Taoiseach Enda Kenny has said the government will strongly defend the record of Alan Shatter after Fianna Fáil tabled a motion of no confidence in the Justice Minister.

Speaking in Co Galway Mr Kenny said the move amounted to political opportunism and that he personally had confidence in Minister Shatter.

The Taoiseach also said he had not discussed with Mr Shatter whether he invoked Oireachtas privilege to avoid a breathalyser test when stopped by gardaí at a mandatory checkpoint.

The motion of no confidence will be taken in private members' time on Tuesday and Wednesday evenings.

Fianna Fáil Justice spokesperson Niall Collins said Mr Shatter still has questions to answer about his conduct during the penalty points row.

Speaking on RTÉ's News at One, Mr Collins said the party is bringing the motion of no confidence in the minister because of its concerns about his standards and policies.

He accused Mr Shatter of "double standards" and an abuse of privilege in his comments about Independent TD Mick Wallace.

Mr Collins also said there had been a breakdown of trust between "rank-and-file" gardaí and the minister.

However, the Government looks certain to win the vote, with a number of Mr Shatter's Cabinet colleagues expressing their confidence in him.

Minister for Finance Michael Noonan said he has full confidence in the Mr Shatter and said that the controversy over garda discretion was over as far as the Government is concerned.

Mr Shatter is the most reforming minister for justice for many years, he added.

Minister for Education Ruairi Quinn has said he believes that the controversy has been blown out of all proportion.

Mr Quinn said the suggestion that Mr Shatter is probing into the private lives and behaviour of people is exaggerated.

He said he had heard Mr Shatter's statement and he personally believed the matter had now been dealt with.

Meanwhile, Minister for Health James Reilly said he believes Mr Shatter has made a very clear statement on being stopped by gardaí and has explained the circumstances.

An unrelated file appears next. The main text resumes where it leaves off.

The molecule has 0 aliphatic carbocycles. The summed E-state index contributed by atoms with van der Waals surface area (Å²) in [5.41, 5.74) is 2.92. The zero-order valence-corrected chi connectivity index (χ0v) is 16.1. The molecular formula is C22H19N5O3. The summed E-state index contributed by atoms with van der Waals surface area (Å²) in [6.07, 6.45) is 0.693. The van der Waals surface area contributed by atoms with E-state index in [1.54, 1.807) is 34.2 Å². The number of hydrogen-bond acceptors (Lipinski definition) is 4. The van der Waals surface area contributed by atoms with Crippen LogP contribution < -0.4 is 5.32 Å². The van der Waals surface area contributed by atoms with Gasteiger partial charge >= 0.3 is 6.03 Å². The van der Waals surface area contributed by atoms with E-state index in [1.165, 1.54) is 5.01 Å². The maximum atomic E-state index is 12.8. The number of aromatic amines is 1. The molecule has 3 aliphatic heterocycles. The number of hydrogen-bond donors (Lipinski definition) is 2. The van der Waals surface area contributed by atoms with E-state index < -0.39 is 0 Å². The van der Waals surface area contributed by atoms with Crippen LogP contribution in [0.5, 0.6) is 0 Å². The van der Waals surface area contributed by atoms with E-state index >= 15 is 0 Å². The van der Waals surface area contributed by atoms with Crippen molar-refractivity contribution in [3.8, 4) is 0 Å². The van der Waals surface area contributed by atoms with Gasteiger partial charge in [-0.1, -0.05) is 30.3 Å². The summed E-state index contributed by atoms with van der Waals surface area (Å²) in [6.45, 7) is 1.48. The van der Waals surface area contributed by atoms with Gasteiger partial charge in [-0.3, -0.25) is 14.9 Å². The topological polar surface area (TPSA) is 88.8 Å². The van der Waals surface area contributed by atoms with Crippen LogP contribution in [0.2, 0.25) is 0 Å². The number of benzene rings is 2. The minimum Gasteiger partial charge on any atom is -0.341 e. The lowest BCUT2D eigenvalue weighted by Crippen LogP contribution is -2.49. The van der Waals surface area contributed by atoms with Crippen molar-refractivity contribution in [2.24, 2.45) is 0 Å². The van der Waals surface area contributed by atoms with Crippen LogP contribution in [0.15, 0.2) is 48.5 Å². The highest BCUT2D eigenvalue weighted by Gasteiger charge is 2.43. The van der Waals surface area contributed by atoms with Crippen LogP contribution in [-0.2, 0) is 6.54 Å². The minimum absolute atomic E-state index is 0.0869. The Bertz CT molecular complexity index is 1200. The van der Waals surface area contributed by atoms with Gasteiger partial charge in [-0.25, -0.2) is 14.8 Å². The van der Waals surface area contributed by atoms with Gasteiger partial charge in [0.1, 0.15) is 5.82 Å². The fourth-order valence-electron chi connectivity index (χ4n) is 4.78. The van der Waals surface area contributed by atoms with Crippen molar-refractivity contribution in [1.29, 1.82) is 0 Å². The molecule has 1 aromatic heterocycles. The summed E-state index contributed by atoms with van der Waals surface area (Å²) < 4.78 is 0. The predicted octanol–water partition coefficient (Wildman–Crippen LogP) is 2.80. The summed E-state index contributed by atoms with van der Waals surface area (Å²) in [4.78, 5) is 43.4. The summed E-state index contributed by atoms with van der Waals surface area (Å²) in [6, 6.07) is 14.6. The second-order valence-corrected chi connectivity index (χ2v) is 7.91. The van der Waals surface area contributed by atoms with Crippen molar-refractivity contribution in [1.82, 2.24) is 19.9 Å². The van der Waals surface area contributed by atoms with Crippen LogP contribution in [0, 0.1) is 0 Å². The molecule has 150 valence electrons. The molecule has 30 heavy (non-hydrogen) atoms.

He said that independent TD Mattie McGrath was confused about what he was alleging.

In response to a Dáil question from Mr McGrath yesterday, Mr Shatter released a statement saying he failed to complete a breathalyser test some years ago because he is an asthmatic.

He said he had not been drinking and committed no offence under the Road Traffic Acts.

Mr McGrath has said he was informed of Mr Shatter's failure to complete the mandatory test by members of the public.

Speaking on RTÉ's Morning Ireland, the Tipperary South/West Waterford TD claimed an official garda report is available of Minister Shatter's failure to provide a breath test at a garda checkpoint in Pembroke Street in Dublin.

Mr McGrath also claimed that the gardaí working at the checkpoint on the night in question were left in "quite an upset state because of the nature and the nastiness of the incident and the quite frank refusal" of Mr Shatter.

Despite insisting that there is a garda report of the incident, Mr McGrath said he was not informed of what happened at the checkpoint by the gardaí.

"It's a public place, on a public street in Pembroke, outside a pretty noted restaurant. People are out there smoking on the streets, members of the public are there ... members of the public come to me with huge issues of concern and I check out the facts as best I can."

Mr McGrath said he was in favour of the gardaí exercising discretion, but said that Mr Shatter still has "questions to answer" as it was an offence not to give the gardaí any specimen when required.